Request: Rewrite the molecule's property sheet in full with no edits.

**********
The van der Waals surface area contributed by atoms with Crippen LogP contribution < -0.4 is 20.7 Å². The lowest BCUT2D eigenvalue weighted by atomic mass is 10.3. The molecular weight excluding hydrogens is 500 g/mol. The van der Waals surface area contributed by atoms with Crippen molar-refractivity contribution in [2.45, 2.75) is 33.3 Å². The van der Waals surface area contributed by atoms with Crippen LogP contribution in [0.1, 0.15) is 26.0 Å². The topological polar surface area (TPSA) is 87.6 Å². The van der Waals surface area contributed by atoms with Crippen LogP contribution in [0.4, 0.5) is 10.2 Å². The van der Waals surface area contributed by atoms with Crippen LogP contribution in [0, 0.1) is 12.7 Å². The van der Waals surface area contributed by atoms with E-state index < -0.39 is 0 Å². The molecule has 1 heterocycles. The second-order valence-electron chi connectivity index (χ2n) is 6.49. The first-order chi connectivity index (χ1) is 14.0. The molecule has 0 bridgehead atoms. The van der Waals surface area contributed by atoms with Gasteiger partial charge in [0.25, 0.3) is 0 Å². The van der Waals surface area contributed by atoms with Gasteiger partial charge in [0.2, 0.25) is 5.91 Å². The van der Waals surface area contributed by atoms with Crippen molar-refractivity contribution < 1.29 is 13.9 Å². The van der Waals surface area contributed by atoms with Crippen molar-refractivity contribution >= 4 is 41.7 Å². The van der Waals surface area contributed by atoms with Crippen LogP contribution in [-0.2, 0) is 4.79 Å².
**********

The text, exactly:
The van der Waals surface area contributed by atoms with Crippen LogP contribution < -0.4 is 20.7 Å². The lowest BCUT2D eigenvalue weighted by atomic mass is 10.3. The molecular weight excluding hydrogens is 500 g/mol. The van der Waals surface area contributed by atoms with Crippen molar-refractivity contribution in [2.45, 2.75) is 33.3 Å². The van der Waals surface area contributed by atoms with Crippen LogP contribution in [0.1, 0.15) is 26.0 Å². The topological polar surface area (TPSA) is 87.6 Å². The van der Waals surface area contributed by atoms with Crippen LogP contribution in [0.4, 0.5) is 10.2 Å². The van der Waals surface area contributed by atoms with Crippen LogP contribution in [0, 0.1) is 12.7 Å². The van der Waals surface area contributed by atoms with E-state index < -0.39 is 0 Å². The molecule has 1 heterocycles. The second-order valence-electron chi connectivity index (χ2n) is 6.49. The first-order chi connectivity index (χ1) is 14.0. The molecule has 0 bridgehead atoms. The van der Waals surface area contributed by atoms with Gasteiger partial charge in [0.25, 0.3) is 0 Å². The van der Waals surface area contributed by atoms with Gasteiger partial charge in [0.2, 0.25) is 5.91 Å². The van der Waals surface area contributed by atoms with Crippen molar-refractivity contribution < 1.29 is 13.9 Å². The van der Waals surface area contributed by atoms with Crippen molar-refractivity contribution >= 4 is 41.7 Å². The van der Waals surface area contributed by atoms with Crippen LogP contribution in [-0.2, 0) is 4.79 Å².